Another crucial point is to chek if there is any missing value on this datasets. Let’s check it out.

# Checking if is there any missing value in both train and test datasetsdf_train.isnull().sum().sum(), df_test.isnull().sum().sum()
No missing values for the datasets.

Now, we can conclude that there is no missing data in any dataset.

Finally, let’s investigate how is the proportion of unsatisfied customers (our target) in the df_train dataset.

# Investigating the proportion of unsatisfied customers on df_train
rate_insatisfied = df_train.TARGET.value_counts()[1] / df_train.TARGET.value_counts()[0]
rate_insatisfied * 100
Fraction of unsatisfied customers (%).

We have an extremely unbalanced dataset, approximately 4.12% positive. This must be taken into account in two situations:

  1. To split the data in train and test;
  2. To choose hyperparameters such as “class_weight” by Random Forest.

3 Dataset Split (train — test)

As the train_test_split method does the segmentation randomly, even with an extremely unbalanced dataset, the split should occur so that both training and testing have the same proportion of unsatisfied customers.
However, as it is difficult to guarantee randomness in fact, we can make a stratified split based on the TARGET variable, thus ensuring that the proportion is exact in both datasets.

from sklearn.model_selection import train_test_split# Spliting the dataset on a proportion of 80% for train and 20% for test.X_train, X_test, y_train, y_test = train_test_split(df_train.drop('TARGET', axis = 1), df_train.TARGET, 
train_size = 0.8, stratify = df_train.TARGET, random_state = 42)
# Checking the split
X_train.shape, y_train.shape[0], X_test.shape, y_test.shape[0]

We split the test successfully in train data (X_train, y_train), and test data (X_test, y_test).

4 Feature Selection

Since both train and test dataset are relatively large (around 76k rows and 370 columns), and we don’t know what each feature represents and how they can impact the model, it demands a feature selection for three reasons:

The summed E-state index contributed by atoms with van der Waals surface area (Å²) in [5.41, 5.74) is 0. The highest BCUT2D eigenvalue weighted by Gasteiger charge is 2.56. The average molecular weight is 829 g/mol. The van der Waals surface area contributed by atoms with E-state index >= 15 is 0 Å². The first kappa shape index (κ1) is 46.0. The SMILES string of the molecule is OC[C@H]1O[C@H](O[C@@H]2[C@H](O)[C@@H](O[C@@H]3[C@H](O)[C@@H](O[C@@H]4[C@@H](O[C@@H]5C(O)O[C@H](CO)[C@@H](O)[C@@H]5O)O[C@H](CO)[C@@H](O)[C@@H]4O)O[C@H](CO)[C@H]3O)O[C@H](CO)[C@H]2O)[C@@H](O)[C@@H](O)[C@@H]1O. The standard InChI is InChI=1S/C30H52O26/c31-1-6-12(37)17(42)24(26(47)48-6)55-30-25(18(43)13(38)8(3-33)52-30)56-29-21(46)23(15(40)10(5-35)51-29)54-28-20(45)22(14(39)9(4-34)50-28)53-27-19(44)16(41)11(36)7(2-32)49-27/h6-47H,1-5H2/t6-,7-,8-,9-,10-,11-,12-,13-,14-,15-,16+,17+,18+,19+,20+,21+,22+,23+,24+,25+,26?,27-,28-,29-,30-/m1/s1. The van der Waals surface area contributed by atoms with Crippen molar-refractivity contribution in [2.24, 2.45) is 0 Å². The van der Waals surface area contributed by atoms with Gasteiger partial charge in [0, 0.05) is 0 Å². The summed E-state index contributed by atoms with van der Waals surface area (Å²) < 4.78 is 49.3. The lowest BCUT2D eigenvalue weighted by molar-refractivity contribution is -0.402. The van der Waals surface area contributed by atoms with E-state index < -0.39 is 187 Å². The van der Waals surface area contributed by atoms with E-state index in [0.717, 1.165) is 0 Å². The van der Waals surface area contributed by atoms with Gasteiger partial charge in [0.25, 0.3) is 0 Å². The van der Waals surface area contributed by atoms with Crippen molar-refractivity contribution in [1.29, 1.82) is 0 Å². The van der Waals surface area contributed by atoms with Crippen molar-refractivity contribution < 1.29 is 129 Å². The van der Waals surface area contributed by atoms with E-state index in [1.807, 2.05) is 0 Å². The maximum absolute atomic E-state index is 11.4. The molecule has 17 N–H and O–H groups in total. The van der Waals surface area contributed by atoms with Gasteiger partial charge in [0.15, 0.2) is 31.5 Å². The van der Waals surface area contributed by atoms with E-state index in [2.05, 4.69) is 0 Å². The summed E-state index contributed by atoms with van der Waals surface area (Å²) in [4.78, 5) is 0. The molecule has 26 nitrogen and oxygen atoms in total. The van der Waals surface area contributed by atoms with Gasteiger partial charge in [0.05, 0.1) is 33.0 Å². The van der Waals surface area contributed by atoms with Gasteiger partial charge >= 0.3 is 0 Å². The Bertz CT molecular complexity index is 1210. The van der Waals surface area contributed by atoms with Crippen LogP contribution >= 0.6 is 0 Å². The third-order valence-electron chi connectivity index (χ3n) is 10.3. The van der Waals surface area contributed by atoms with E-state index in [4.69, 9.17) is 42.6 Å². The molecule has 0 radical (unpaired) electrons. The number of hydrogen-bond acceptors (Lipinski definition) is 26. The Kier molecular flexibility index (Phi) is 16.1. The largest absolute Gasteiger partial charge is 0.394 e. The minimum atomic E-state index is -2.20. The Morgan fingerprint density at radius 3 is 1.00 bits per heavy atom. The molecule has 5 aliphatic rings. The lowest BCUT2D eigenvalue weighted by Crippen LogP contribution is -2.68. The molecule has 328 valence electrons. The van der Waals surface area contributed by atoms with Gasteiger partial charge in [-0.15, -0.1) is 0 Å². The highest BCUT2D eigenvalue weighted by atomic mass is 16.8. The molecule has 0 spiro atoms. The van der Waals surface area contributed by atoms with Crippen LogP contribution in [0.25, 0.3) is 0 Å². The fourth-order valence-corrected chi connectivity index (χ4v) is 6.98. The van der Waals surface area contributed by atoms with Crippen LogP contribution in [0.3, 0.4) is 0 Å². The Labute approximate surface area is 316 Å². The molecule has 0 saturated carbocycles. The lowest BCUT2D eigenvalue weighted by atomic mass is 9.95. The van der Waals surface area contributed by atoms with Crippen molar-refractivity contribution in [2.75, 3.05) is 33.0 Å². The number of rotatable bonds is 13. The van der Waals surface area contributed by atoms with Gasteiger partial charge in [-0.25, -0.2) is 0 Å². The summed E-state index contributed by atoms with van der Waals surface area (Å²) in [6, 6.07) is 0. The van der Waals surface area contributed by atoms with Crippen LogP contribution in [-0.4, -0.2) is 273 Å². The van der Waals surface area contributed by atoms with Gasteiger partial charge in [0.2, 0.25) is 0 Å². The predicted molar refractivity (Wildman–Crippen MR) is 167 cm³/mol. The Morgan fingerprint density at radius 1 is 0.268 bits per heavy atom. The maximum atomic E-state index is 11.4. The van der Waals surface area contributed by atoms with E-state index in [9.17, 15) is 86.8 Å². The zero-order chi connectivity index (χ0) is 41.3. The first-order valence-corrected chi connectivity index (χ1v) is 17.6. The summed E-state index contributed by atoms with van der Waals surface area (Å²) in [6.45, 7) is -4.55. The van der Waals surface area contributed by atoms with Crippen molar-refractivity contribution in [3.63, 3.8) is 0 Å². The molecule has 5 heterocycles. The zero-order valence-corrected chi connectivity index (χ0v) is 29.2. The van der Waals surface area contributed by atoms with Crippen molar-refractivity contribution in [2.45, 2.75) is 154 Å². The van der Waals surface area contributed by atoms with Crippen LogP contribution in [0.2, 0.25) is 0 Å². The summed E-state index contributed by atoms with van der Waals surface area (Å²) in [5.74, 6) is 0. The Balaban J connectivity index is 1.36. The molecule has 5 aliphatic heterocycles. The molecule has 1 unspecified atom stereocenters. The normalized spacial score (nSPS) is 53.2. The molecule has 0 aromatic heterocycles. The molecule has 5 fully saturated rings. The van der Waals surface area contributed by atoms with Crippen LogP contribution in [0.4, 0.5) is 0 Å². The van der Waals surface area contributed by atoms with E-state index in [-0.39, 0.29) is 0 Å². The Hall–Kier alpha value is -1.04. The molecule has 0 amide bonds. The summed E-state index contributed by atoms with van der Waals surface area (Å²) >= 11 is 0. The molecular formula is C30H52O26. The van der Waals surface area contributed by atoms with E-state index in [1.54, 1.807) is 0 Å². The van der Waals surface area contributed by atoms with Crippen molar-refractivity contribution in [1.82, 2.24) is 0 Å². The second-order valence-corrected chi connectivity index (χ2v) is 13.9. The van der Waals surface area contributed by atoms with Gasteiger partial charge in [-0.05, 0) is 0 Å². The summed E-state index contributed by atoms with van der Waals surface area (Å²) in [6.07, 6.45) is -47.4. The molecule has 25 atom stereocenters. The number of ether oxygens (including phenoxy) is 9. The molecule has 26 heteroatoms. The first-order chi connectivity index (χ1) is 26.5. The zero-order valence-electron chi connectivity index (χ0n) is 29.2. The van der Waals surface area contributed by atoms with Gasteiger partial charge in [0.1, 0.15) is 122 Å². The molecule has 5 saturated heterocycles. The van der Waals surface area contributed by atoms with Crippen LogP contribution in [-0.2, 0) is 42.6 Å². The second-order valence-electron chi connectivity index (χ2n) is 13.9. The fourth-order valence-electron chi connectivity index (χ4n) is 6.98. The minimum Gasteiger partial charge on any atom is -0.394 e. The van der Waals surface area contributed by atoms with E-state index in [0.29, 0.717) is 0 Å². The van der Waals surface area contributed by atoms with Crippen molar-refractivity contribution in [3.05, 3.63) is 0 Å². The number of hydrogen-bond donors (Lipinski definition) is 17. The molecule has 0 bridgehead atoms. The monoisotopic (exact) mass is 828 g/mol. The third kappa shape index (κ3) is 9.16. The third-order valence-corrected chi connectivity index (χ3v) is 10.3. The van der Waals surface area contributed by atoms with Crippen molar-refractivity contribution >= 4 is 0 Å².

1. To know which features bring most relevant prediction power to the model;
  2. Avoid using features that could degrade the model performance;
  3. Minimize the computational cost by using the minimal amount of features that provide the best model performance.

For this reason, we will try to answer the following questions:

  • Are there any constant and/or semi-constants features that can be removed?
  • Are there duplicate features?
  • Does it make sense to perform some more filtering to reach a smaller group of features?

4.1 Removing low variance features

If the variance is low or close to zero, then a feature is approximately constant and will not improve the performance of the model. In that case, it should be removed.

# Investigating if there are constant or semi-constat feature in X_train
from sklearn.feature_selection import VarianceThreshold
# Removing all features that have variance under 0.01
selector = VarianceThreshold(threshold = 0.01)
selector.fit(X_train)
mask_clean = selector.get_support()
X_train = X_train[X_train.columns[mask_clean]]

Now let’s check how much columns were removed.

# Total of remaning features
X_train.shape[1]
Amount of remaining features.

With this filtering, 104 features were removed. Thus, the dataset has become leaner without losing predictive power. As these features do not add information to the machine learning model they impact its ability to classify an instance. We have now 266 features remaining.